So, almost every time I’m on duty call, I have been using ClearSea thru my iPhone to connect to a remote tele-trauma device in any of our Tele-health network hospitals. I have been trying to use ore and more frequently, almost replacing the “phone call” , if indicated and if possible.

One big limitation, is the fact when the remote, referring provider tries to “show” me a specific lesion, wound or burn area in a “difficult-to-see” location. Let’s say in a patients back or between the legs, axilla, etc. The fixed wall cameras and even the mobile units (camera on top of a screen in a cart) are almost useless for this purpose.



If we had a device that allowed for a “point-of-view” of the user perspective, with synchronous (live)  streaming conferencing capability , so that we could see exactly what the other person (the referring provider) was seeing, that would be a “game-changing” tool!

Well, nowadays, we have such a device; Google Glass has all of that, and much more (check the GoogleGlass advertisement videos that follow)

Glass really allows for a direct view of what the user is seeing. For instance, when we are trying to show someone, how to perform a procedure, to get the best view, they really have to “peek” behind our shoulder.If we had a head-mounted camera, the view would not we live. Google Glass really solves that problem. There is also a “screen-share” mode , where the Glass view can be shown on a projector or a monitor, so that many people can see the actual streaming, to the minimal detail, from the “surgeon’s eye” ( a medical education dream).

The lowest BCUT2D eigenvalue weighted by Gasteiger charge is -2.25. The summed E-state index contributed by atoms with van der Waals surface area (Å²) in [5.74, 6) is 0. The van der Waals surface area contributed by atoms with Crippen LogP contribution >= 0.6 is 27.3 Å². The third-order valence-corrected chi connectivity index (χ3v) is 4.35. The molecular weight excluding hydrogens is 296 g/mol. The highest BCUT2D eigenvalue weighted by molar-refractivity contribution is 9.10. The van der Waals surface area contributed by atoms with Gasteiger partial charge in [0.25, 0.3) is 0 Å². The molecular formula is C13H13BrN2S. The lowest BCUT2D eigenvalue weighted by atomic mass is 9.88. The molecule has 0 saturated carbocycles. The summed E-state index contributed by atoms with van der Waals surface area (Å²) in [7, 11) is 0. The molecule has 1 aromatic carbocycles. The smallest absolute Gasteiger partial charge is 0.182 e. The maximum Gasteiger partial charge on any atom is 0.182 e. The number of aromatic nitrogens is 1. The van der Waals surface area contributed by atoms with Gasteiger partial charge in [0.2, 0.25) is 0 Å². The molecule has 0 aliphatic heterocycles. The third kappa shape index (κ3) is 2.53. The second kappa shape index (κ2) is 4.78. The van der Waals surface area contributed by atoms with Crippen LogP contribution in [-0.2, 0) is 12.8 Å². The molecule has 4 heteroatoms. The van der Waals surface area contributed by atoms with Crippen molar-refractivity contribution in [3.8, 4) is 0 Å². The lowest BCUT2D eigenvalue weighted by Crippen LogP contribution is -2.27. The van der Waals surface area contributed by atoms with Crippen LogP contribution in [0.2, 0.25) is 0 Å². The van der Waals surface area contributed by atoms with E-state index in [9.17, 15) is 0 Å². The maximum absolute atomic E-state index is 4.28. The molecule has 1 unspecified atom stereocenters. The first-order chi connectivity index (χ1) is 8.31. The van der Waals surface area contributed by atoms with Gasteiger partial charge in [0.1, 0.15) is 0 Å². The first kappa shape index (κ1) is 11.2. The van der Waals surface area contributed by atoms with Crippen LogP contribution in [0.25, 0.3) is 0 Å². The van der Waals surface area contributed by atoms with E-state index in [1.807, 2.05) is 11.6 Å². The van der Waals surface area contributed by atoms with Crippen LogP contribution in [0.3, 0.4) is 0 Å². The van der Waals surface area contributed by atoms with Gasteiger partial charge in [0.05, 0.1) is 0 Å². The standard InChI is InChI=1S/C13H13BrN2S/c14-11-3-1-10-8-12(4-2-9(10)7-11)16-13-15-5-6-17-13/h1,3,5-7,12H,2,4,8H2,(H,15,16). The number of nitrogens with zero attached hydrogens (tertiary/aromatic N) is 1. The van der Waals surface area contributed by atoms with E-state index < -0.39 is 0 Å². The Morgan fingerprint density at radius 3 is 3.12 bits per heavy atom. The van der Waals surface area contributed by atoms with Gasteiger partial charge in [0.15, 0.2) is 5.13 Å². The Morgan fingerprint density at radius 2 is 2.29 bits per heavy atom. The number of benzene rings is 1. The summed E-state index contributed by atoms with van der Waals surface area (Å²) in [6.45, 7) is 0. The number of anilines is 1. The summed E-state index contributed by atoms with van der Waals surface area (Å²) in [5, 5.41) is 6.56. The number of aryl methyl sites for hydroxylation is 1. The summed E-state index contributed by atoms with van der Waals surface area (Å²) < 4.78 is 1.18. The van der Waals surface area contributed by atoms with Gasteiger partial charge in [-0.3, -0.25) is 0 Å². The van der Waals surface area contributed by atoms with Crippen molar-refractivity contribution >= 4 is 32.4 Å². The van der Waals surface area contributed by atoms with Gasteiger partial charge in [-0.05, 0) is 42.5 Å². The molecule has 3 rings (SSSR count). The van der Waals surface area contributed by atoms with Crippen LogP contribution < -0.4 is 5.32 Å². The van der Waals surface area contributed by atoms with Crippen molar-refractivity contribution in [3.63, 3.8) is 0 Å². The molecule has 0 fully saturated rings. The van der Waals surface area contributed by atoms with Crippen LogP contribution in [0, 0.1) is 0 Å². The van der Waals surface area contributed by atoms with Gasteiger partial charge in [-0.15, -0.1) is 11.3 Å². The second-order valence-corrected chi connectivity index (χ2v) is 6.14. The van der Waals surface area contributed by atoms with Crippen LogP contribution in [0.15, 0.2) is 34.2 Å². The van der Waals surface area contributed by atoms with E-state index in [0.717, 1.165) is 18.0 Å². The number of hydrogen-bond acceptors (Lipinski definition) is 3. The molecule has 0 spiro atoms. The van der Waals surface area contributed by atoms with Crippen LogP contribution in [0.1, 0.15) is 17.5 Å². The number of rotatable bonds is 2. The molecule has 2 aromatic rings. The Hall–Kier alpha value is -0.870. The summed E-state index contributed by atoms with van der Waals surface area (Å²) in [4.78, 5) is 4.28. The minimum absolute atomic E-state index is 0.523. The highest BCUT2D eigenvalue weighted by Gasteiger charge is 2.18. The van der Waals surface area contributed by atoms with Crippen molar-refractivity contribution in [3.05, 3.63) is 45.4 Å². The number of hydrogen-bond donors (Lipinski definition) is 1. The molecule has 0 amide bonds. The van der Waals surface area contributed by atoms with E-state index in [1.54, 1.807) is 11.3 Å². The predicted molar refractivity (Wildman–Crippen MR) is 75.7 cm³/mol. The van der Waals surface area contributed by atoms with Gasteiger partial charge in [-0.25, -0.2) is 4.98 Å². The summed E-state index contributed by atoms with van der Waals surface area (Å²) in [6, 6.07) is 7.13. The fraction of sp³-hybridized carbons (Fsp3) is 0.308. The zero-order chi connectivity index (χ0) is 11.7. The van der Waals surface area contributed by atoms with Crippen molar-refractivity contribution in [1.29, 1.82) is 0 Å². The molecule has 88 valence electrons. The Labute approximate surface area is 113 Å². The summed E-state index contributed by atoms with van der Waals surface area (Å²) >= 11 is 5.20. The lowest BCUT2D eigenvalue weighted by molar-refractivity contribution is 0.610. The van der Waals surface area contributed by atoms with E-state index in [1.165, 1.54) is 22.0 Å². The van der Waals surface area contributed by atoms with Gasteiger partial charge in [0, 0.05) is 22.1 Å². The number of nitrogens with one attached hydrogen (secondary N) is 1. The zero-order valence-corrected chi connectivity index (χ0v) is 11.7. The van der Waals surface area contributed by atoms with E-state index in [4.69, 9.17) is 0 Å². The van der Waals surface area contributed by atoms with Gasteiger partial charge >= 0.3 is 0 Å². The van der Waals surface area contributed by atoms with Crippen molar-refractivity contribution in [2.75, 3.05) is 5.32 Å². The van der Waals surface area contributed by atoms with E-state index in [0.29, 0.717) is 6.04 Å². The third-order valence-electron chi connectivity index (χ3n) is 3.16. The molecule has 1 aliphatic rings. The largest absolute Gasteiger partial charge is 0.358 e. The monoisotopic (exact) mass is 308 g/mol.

The following are two videos from the last edition of  an “Advanced Trauma Life Support” (ATLS) course that we offer at our institution a few times per year (all the participants gave their permission to be featured, even the “Trauma-Man”, a high tech mannequin that we use for the hands-on session, instead of animal models). The first video shows a traditional recording of the How-To-Do a thoracostomy (chest tube placement). The second video is recorded thru Glass. You are the judge!

So, having GoogleGlass allows the user to share a direct point of view of the actual patient in a way never thought possible before.

I do believe that telemedicine could potentially be revolutionized by the use of this device.

The regulation regarding privacy issues and HIPAA, will have to continue to adapt to the development of new technology.

I’m certain that very soon, the industry will provide Glass specific “apps” that will allow the video-conferencing in a secure, encrypted fashion, just as it happened when mobile telemedicine solutions were initially deployed ( When we started using iPodTouch and then smartphones for teletrauma, Skype was the application of choice because of HIPPA compliance issues. Within a few months ClearSea, Vidyo, Jabber, etc. were all developed and made available to consumers. See TEDxDirigo talk “iPodTeletrauma, the $229 130 million sq. ft. Trauma Room)

As I have written and said before, I think the future will be brighter than we think.

Technology is developing exponentially, but it is the smart application of the available technology that will allow us to provide much better and less expensive patient care, and, at the end, potentially save lives.

So, when a referring provider in a remote area , needs a surgeon NOW, Google Glass will make it happen.